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Malema’s R1m march spooked

Politics

Julius Malema has warned the spooks that the ANC Youth League marches to Sandton and the Union Buildings will go ahead as planned – despite their efforts to stop them.

Malema has accused the National Intelligence Agency (NIA) in various provinces of using “apartheid (era) tactics” to intimidate and threaten ANCYL members and business people who had committed to transport marchers to Joburg.

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ANC Youth League leader Julius Malema. Photo: Dumisani Sibeko

The youth league leader alleged that NIA members had visited the homes of several bus owners and had threatened them not to make transport available to the marches or run the risk of losing future government contracts.

“The NIA members went to bus owners in KwaZulu-Natal, North West, Limpopo and Mpumalanga and questioned the owners about who (would) be paying for their buses.

“We cannot allow state agencies to continue unleashing terror in a democratic country. We also cannot allow apartheid tactics to continue. Their tactics would give marchers more reasons to come out in their numbers,” he said.

He said the NIA had demanded to know the personal details of the bus owners, including the details of their drivers.

Malema said several bus owners had withdrawn buses, but taxi owners had not.

“You know taxi owners are not easily intimidated, they are fighters. They do not need tenders as they rely on the people on the streets. We have also asked our provincial structures to identify trucks and bakkies and all other forms of transport to bring them to the marches.

“You (NIA) are talking to the wrong people. Come here if you want answers. Come to us. You are powerful in your own space but not in our lives,” he said.

NIA spokesman Brian Dube was phoned three times for comment, without success.

Malema said the City of Joburg and the Greater Tshwane municipality had wanted an upfront payment of R1 million for the marches to take place in both cities.

“We told them that we do not have R1 million… They must be happy that we applied for permission. During uprisings, people do not apply for permission,” he said.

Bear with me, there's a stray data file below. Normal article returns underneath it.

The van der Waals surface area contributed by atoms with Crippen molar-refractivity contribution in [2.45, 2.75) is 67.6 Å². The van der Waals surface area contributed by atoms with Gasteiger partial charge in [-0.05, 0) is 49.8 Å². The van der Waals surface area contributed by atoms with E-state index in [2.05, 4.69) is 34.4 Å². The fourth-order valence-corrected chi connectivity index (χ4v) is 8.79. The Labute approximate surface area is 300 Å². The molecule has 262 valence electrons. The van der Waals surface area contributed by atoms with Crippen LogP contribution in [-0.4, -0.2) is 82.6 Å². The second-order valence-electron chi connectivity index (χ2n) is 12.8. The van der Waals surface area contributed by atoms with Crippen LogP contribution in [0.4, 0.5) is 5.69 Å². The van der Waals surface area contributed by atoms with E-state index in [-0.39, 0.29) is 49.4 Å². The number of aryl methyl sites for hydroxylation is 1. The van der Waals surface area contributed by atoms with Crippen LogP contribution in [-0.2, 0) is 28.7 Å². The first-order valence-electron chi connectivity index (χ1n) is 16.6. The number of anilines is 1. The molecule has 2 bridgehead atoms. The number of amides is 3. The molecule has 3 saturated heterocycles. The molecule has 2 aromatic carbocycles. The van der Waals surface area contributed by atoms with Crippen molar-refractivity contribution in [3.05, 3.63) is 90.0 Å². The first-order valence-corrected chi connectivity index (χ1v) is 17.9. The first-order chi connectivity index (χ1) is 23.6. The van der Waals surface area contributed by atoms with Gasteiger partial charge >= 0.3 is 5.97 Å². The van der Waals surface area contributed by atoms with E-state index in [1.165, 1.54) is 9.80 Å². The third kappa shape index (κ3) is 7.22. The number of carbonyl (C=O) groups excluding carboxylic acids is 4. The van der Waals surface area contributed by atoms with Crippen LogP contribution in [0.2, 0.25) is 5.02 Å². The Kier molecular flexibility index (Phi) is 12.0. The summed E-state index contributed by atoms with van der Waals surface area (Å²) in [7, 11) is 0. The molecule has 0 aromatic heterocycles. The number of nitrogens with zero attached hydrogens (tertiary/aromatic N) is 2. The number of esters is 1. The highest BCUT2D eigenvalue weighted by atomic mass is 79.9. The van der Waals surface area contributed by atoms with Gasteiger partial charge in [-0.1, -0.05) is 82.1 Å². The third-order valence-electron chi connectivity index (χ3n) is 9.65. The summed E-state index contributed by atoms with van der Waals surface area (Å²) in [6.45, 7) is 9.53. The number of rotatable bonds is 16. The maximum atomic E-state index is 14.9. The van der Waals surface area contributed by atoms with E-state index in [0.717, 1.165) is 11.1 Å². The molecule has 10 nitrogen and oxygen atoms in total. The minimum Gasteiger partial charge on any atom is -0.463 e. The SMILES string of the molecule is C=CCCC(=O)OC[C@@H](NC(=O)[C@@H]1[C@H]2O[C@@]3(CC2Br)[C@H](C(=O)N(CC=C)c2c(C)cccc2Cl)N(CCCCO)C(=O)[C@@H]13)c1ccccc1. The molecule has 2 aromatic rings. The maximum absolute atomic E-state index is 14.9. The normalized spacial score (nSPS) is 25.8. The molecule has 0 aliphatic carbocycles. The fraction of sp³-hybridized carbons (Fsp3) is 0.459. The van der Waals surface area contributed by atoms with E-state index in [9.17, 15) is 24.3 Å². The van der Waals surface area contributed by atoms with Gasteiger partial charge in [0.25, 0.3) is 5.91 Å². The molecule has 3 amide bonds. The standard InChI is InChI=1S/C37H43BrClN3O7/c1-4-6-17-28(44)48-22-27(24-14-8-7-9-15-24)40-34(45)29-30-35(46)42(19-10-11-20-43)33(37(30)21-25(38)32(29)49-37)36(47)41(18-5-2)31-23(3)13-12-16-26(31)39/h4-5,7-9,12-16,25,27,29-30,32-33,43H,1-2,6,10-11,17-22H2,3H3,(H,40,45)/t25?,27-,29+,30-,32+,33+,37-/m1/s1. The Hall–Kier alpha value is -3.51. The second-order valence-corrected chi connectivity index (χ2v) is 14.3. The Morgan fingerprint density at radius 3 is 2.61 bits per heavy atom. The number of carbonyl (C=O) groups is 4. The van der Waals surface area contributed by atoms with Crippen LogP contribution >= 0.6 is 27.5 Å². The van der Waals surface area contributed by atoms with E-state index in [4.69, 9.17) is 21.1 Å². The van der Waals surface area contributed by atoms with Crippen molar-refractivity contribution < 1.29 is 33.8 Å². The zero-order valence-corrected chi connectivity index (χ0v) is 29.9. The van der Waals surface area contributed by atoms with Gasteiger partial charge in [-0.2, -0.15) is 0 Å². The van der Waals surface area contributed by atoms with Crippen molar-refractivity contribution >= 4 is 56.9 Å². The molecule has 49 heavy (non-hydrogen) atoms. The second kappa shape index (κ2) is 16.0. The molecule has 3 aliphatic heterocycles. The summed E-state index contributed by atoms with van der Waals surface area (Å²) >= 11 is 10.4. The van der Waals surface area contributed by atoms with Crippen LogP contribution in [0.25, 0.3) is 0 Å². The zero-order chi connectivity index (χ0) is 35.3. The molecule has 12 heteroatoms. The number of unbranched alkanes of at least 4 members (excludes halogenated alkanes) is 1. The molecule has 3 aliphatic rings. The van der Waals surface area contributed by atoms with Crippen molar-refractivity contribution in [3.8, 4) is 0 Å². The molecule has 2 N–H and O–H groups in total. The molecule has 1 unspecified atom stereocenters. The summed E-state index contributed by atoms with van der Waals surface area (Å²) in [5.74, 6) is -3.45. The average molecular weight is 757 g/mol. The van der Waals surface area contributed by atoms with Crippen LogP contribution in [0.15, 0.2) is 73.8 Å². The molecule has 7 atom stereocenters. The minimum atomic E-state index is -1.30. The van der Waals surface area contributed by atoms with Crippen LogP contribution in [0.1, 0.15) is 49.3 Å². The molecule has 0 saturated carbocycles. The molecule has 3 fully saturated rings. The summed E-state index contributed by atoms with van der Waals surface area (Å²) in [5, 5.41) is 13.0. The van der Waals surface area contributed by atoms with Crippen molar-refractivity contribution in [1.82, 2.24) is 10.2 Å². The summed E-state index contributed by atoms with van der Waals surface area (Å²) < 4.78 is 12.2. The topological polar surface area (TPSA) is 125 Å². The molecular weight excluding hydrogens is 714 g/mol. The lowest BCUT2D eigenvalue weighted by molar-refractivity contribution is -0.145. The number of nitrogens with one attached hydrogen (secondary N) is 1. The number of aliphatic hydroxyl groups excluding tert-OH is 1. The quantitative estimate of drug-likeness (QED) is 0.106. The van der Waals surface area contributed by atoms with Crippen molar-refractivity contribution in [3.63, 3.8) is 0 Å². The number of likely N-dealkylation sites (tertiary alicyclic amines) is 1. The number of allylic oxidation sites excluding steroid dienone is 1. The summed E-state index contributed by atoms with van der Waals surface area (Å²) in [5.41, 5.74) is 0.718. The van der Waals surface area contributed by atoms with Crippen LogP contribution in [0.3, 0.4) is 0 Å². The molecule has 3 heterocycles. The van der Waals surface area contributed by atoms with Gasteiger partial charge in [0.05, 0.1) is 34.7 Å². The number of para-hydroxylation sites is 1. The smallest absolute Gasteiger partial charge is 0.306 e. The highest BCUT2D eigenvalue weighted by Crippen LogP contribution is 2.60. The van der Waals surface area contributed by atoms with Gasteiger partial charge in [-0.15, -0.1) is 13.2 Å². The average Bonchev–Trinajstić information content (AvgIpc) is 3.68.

However, Joburg metro police spokeswoman Edna Mamonyane said the ANCYL had made an undertaking to pay the amount.

“They said they would not be able to raise R1 million by Thursday, but they gave us a signed agreement, which we have in black and white, that they will accept responsibility for any damage or vandalism their members cause along the protest routes, and we will hold them to that,” she said.

She said this would be particularly enforced because of the violence that took place in the Joburg CBD during the ANC’s disciplinary hearing of Malema at Luthuli House in August.

Motorists have been asked to avoid the protest routes.

Malema responded to statements by SACP leader Blade Nzimande and the Young Communist League (YCL) that the ANCYL marches were aimed at bringing down the ANC government, saying “there is no reason to rise and demand the collapse of this government”.

The league said it expected 5 000 people to march. It also planned to use 1 000 marshals and to hire a private security company to monitor the marchers’ conduct.

Malema said the ANC had given the go-ahead to the march because the protesters’ demands were genuine. The top leadership had advised the league to look out for agents provocateurs.

“We never asked schoolchildren to participate in the marches. Our marches are about unemployment and a lack of houses,” Malema said in response to the YCL, which had claimed on Sunday that schoolchildren would be affected by the marches. - The Star

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